Most large Australian companies are yet to get on top of the data collection, risk analysis and investment opportunities to be presented by the federal government’s Carbon Pollution Reduction Scheme (CPRS), said leading sustainability consultant Jon Jutsen.
The Energetics founder, whose clients include a large component of ASX 200 companies, cites a combination of the size of the challenge, lack of readiness and strategy, combined with a shortage of specialized skills to explain the shortfall.
Speaking at Ethical Investors Carbon Solutions Forum in Sydney last week, Jutsen first outlined that Australias greenhouse challenge is significant because of its large projected increase in energy consumption. He believes that if the CPRS were unconstrained, then Australia would have a higher carbon price as a result. This means that the risks imposed by a capped CPRS could be severe.
Business needs to look at the potential for stranded assets, he said, citing as an example a coal-fired power plant located within a distributed generation environment.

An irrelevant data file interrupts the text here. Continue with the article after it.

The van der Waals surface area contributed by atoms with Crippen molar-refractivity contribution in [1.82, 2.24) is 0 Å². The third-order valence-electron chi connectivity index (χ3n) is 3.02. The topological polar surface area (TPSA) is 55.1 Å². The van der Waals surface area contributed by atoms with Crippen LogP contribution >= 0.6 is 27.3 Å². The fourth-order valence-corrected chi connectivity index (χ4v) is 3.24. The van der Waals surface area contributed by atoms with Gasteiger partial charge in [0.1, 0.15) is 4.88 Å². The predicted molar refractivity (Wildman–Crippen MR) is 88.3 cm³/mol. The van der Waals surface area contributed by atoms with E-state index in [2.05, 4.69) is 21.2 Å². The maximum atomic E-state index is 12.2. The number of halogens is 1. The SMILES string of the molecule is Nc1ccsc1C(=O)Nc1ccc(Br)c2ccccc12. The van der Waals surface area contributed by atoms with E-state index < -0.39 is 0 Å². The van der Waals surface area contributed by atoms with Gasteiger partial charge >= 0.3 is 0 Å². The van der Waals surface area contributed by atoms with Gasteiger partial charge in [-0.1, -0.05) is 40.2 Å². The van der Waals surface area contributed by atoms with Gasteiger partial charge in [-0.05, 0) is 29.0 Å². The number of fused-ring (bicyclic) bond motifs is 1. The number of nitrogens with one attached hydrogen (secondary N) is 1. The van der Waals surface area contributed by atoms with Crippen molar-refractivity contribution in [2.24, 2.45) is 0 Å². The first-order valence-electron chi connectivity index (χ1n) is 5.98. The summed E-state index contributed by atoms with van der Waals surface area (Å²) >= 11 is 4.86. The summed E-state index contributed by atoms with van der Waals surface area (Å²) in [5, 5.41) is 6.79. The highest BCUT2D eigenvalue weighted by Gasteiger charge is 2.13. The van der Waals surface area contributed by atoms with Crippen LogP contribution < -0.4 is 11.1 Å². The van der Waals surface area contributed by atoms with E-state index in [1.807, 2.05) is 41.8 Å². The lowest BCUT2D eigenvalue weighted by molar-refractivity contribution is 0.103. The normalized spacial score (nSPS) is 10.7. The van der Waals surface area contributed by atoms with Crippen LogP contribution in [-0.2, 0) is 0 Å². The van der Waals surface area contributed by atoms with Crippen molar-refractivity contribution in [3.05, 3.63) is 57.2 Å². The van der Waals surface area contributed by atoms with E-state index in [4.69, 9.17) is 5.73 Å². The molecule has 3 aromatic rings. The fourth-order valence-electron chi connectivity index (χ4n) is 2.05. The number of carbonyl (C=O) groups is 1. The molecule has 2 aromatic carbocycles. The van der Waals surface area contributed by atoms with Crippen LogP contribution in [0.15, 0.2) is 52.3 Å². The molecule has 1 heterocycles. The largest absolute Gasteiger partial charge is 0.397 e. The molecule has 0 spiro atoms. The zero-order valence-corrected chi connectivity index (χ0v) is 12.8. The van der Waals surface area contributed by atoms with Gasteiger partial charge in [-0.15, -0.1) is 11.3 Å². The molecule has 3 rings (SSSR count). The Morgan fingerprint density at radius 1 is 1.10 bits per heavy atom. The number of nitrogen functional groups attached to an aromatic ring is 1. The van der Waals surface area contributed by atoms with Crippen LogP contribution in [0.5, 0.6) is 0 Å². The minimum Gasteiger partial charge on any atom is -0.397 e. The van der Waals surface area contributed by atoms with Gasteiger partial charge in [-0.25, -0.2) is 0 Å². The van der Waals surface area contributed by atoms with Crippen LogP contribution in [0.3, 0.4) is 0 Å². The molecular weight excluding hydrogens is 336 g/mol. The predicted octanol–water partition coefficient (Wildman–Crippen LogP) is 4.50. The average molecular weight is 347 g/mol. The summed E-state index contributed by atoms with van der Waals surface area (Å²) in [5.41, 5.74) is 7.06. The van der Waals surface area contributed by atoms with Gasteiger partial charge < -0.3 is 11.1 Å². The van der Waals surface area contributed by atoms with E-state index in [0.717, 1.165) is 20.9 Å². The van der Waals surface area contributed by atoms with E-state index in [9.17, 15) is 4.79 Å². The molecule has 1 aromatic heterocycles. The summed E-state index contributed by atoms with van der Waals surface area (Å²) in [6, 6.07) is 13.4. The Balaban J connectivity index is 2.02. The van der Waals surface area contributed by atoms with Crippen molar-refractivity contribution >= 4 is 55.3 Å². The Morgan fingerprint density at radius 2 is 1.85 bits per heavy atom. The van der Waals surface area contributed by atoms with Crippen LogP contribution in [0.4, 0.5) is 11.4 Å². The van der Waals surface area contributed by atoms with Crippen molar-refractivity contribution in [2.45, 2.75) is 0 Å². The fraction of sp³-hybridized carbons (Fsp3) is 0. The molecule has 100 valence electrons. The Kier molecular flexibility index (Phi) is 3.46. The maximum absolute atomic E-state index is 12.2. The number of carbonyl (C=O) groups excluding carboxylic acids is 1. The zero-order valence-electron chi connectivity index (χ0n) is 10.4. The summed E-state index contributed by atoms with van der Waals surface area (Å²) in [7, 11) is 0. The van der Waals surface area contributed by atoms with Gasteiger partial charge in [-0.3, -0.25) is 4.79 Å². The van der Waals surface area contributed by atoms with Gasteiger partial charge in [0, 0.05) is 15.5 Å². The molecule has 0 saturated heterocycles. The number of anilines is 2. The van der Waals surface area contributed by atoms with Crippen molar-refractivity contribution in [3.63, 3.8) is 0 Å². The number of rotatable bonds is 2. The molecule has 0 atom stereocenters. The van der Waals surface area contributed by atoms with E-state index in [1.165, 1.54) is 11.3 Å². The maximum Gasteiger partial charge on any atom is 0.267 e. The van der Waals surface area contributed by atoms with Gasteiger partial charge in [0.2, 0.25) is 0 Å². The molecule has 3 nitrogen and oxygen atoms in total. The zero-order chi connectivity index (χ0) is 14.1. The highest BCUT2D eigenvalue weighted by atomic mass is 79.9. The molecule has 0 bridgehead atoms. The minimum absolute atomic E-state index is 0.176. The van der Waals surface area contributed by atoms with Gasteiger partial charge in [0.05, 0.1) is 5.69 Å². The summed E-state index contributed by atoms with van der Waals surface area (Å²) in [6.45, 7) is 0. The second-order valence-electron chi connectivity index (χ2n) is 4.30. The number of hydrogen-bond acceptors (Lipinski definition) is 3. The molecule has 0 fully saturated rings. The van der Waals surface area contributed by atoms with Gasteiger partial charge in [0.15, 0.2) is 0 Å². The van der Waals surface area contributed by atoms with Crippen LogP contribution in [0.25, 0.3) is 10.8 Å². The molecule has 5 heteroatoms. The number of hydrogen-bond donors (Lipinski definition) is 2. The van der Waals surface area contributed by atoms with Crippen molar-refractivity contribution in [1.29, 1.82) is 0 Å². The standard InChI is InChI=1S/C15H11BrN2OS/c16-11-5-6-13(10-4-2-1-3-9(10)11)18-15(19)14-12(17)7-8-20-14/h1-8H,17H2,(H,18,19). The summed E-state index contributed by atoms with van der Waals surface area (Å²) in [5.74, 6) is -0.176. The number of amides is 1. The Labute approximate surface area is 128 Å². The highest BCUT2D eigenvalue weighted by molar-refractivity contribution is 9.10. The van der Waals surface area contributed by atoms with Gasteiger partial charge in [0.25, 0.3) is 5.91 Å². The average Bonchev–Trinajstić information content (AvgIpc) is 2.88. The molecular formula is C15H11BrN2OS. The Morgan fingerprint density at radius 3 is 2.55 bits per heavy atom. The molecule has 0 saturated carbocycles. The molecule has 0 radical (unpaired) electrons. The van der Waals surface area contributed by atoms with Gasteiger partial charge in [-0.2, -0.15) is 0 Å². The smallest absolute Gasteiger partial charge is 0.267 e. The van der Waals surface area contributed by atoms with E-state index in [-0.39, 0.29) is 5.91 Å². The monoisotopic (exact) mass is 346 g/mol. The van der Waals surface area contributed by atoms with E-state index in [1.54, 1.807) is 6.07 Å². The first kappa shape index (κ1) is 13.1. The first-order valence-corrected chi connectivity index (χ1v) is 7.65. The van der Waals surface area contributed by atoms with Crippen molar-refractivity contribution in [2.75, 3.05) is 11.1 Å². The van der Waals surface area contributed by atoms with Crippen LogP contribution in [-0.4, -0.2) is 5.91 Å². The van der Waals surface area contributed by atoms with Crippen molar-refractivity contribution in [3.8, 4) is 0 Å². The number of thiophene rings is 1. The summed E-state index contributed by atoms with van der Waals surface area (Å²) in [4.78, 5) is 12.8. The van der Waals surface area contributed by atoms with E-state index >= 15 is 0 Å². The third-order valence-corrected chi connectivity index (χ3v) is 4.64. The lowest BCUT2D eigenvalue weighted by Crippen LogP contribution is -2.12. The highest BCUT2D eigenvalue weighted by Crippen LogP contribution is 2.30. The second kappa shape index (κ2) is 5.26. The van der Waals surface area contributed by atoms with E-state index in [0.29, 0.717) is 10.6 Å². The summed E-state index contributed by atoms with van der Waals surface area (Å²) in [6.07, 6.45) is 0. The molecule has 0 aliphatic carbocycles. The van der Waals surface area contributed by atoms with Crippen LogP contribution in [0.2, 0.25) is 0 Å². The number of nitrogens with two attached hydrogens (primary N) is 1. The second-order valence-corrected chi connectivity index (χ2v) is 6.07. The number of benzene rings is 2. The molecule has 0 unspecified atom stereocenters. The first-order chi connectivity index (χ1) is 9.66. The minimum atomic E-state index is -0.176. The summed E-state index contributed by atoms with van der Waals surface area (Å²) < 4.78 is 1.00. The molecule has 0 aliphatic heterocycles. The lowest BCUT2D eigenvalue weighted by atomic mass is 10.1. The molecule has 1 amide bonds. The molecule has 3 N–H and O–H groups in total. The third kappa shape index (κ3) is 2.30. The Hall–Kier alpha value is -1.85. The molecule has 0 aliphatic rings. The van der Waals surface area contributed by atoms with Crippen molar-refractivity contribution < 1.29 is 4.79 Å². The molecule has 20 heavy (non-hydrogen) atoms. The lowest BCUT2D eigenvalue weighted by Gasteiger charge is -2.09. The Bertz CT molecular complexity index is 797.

On carbon compliance, Jutsen says that the National Greenhouse Energy Reporting System (NGERS), which came into effect from 1 July for 1,000 large energy users, is highly demanding.
He believes that a lot of reporting companies were still not capturing their emissions data, or do not understand the boundaries of data they need to gather.
A further demand is that their first report under NGERS requires external assurance. Companies also need assistance in building skills in this area, he said.
On strategy, Jutsen believes that while carbon risk is now dawning on companies, they generally have a low understanding of the opportunities available for their core business.
Jutsens belief, which was echoed by a few other speakers at the forum, is that the government will implementation of the emissions trading scheme on schedule in 2010.
But if there is a recession, they could fix the carbon price in the short-term.
These sentiments were echoed by AGLs general manager, major customers, Scott Thomas who, as a supplier to big business, is in a similar position to comment on its readiness foe the CPRS.
Thomas said that NGERS reporting requirements are more robust than any previous energy reporting requirements and are similar to financial reporting standards. He also cites a skills shortage in the energy efficiency industry and on the question of readiness he says that only 30 per cent of his customers have (meaningful) energy efficiency practices and that percentage has been stable for several years.